by Steve Kosiba, Department of Anthropology
In Defense of A Liberal Education describes the differences between the traditional American model of liberal education, in particular the core curricula of institutions such as the University of Chicago, and the differences between this model and university education in comparable countries, such as England or Germany. The book also describes conservative critiques of the traditional model, which claim that universities might better serve the nation by focusing on technology and science training.
If we are to defend liberal education, then we might open a discussion about how we define this traditional model, given the unique history of the humanities and social sciences in this country. We might also recognize the high degree of variation in this traditional American model, from the core curriculum of universities such as Chicago to the open curriculum of universities such as Brown. In short, what model of liberal education do we seek to defend?
Much of the book sets up a dichotomy between the critique of liberal education—from government and media—and the liberal educators. It also suggests that there are deeper issues pertaining to social, cultural, and economic changes across the globe, that we need to take into account if we are to rethink or defend a liberal education. But the book does not explore those issues. Instead, it largely compares a 1950s model of American liberal education to current circumstances, in which politicians and university administrators are cutting funding for humanities programs and speaking against the “social value” of disciplines such as anthropology, art history, and philosophy.
We might discuss the changing economic and cultural landscape in North America, and how this is affecting a liberal education. For instance, in contrast to the 1950s model, a college education is now necessary for many kinds of employment and, on the other hand, one cannot make a middle-class or lower middle-class living wage working in most jobs that do not require a college education. We could identify many other economic changes, and we might discuss how we can rethink and redesign a liberal education relative to these challenges.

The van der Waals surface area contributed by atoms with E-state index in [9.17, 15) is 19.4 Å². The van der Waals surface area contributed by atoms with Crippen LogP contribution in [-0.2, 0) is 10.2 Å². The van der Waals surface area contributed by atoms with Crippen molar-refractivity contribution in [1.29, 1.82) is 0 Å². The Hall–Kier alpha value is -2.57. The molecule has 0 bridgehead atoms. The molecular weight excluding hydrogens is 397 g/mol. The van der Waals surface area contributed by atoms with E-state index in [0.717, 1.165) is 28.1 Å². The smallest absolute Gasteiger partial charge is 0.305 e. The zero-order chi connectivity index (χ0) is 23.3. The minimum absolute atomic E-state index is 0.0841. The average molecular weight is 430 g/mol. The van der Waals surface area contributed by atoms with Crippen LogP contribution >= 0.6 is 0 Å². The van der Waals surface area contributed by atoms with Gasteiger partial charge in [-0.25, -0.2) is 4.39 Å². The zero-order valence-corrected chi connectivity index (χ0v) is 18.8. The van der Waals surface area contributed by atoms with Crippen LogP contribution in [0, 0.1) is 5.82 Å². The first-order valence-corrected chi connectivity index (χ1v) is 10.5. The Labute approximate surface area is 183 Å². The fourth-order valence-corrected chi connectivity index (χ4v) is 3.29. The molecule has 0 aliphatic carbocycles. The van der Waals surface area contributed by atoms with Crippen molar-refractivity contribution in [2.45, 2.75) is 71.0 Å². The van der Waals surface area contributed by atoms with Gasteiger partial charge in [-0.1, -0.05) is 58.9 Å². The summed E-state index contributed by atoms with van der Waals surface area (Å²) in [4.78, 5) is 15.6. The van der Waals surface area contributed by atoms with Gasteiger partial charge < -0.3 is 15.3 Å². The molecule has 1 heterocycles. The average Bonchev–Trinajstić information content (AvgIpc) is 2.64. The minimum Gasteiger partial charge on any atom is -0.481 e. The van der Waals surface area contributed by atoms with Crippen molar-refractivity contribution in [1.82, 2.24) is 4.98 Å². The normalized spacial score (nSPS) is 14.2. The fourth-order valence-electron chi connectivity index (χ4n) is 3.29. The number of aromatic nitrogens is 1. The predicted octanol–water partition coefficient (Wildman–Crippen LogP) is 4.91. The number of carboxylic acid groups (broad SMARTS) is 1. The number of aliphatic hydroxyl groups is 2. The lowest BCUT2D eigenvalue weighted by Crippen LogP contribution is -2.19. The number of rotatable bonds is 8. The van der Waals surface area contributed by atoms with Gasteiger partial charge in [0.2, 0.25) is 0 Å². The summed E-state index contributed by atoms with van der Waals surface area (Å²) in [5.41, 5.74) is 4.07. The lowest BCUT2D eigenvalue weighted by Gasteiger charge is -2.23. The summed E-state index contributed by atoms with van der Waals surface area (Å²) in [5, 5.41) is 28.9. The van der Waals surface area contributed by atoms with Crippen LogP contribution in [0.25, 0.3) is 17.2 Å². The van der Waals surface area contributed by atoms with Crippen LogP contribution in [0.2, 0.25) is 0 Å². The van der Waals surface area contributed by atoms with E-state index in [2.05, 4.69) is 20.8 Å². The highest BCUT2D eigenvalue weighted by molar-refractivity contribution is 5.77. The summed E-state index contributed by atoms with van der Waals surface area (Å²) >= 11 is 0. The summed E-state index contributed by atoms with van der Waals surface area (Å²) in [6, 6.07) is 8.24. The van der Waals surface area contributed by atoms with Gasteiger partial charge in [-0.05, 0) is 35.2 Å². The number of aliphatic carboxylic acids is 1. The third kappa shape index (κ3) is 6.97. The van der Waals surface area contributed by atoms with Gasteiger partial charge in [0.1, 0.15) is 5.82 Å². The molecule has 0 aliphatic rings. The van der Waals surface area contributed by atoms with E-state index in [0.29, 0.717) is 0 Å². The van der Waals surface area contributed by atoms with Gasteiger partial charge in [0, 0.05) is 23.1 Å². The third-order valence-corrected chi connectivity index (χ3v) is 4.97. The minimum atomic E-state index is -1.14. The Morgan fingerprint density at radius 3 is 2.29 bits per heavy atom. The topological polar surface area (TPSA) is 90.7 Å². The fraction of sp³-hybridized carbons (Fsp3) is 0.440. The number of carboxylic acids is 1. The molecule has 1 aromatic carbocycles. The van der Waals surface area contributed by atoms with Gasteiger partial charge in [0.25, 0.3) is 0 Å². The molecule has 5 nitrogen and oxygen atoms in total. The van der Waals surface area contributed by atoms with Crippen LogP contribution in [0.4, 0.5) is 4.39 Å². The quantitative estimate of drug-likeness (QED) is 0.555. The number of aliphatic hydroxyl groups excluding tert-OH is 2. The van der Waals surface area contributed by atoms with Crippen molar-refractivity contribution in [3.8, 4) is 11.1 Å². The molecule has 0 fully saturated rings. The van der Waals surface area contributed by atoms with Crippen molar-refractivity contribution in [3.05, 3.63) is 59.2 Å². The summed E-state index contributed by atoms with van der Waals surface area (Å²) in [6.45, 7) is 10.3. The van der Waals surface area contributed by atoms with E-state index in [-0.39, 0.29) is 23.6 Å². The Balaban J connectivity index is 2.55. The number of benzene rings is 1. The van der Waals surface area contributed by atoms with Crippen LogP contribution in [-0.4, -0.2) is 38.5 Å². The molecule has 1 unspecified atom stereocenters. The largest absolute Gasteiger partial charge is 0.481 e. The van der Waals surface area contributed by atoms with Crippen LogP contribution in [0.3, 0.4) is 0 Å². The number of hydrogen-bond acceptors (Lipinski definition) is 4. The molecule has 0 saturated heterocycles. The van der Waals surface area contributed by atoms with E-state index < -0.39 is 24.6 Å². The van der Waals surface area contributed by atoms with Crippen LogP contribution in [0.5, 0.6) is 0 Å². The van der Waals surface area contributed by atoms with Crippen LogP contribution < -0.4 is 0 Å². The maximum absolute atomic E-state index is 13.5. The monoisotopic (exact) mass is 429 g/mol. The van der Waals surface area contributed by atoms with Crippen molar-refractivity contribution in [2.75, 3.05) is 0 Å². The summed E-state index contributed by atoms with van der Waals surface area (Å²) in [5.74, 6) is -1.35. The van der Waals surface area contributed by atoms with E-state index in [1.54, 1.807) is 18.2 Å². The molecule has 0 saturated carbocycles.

Is a liberal education a thing to be defended? Or should our “defense” be to rigorously state that a liberal education is an absolute necessity, a social value for the good of the nation? If a liberal education is a social value, then it cannot be assessed according to economic measures.
Should this even be a subject of debate? In making this defense of liberal education, we are supporting the argument that this is and can be a debate instead of supporting the idea that a liberal education is an absolute necessity, and should not even be the topic of debate. We could perhaps shift the terms of the debate, recognizing the critique of liberal education, the transformation of American education (college is now necessary for job placement), and the changes in university curricula.
Too often university professors fall into the trap of reiterating the market-based measures of value that the conservative critique uses to devalue a liberal education. That is, they claim that many disciplines do not provide the right kinds of jobs that work to fuel the economy, and so they state that these disciplines are not necessary.
Universities and professors counter this claim by pointing out that these disciplines provide students the skills—from critical thinking to clear writing—that they need for a variety of jobs. But, in making this counter-argument, we are playing into the rhetoric. We are implying that education and critical thinking can be measured according to economic values. We might discuss how we can shift the terms of the debate by redefining “value” itself. A liberal education yields a social value that cannot be quantified or reduced to numbers.
We could best defend a liberal education by recasting the debate in terms of social value—we want to live in a society of critical thinkers, respectful debaters, and innovative designers (whether these forms of thinking, debating, and designing “pay” or not). In this regard, we might critically discuss how academia’s obsession with quantifying and assessing education is, implicitly and unintentionally, playing into the rhetoric of our detractors—by attempting to quantify critical thinking and represent education in terms of percentages of goals achieved, we are reducing a liberal education to an economic sense of value, measured in terms of abstract numbers that do not represent social values.
Fareed Zakaria’s In Defense of a Liberal Education is the focus of this year’s Common Book Experience. Download your copy through the Self Service app on your iPad.